Military commission Judge James L. Pohl denied the request for intervention three months later, ruling that issues of medical care were outside of his jurisdiction -- prompting al-Hawsawi’s lawyers to turn to the federal court system.

Al-Hawsawi’s lawyers have also sought international help, appealing to the Organization of American States’ human rights commission to require the U.S. to remedy the situation. On July 7, the organization requested that the U.S. adjust its medical treatment of al-Hawsawi to protect his “life, health, and personal integrity,” and gave the U.S. 15 days to respond. As a member of the OAS, the U.S. is beholden to the human rights obligations in the organization’s charter, but the government has yet to submit a response.

The government’s failure to respond to the OAS came as no surprise to al-Hawsawi’s defense team. “The government may have no sense of urgency in providing proper medical care, since ultimately, the goal of the prosecution is to kill Mr. al-Hawsawi,” wrote the defense team in a February court memo shortly before Pohl said he couldn’t force the military to improve its medical care of Guantanamo Bay detainees.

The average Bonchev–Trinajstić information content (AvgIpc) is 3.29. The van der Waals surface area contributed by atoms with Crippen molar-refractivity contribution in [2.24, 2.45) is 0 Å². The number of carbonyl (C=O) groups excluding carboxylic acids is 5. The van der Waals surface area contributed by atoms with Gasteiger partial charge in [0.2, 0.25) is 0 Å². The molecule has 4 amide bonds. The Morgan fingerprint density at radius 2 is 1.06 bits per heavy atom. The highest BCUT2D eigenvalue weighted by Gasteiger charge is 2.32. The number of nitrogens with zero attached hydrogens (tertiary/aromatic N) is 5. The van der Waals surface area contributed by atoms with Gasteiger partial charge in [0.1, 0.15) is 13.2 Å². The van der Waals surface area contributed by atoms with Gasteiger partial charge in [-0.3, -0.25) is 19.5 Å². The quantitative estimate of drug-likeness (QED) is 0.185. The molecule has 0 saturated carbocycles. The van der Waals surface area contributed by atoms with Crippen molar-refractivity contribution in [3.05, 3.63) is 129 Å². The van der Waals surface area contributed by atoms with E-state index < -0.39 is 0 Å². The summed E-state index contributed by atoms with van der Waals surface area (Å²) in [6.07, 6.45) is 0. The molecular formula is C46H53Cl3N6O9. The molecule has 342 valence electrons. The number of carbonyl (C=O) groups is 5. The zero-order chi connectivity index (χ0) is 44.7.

The latest potential holdup to the trial over the Sept. 11 attacks comes as President Barack Obama searches for a way to close the infamous prison within his final 16 months in office. Earlier this month, the Pentagon toured military prisons in South Carolina and Kansas to assess whether they could be a viable place to hold the remaining Guantanamo Bay population. Of the 116 men still in custody, 52 have been cleared for transfer abroad, and another 64, including al-Hawsawi, have been assessed to be too dangerous for release.

Before the Obama administration can legally move Guantanamo Bay prisoners to a domestic facility, the president will need Congress to redraft existing law, which currently prohibits the transfer of any detainee to U.S. soil. While Senate Armed Services Chairman John McCain (R-Ariz.) has said he's open to hearing the White House’s plan, a majority of Republican lawmakers oppose bringing Guantanamo Bay detainees to a U.S. prison.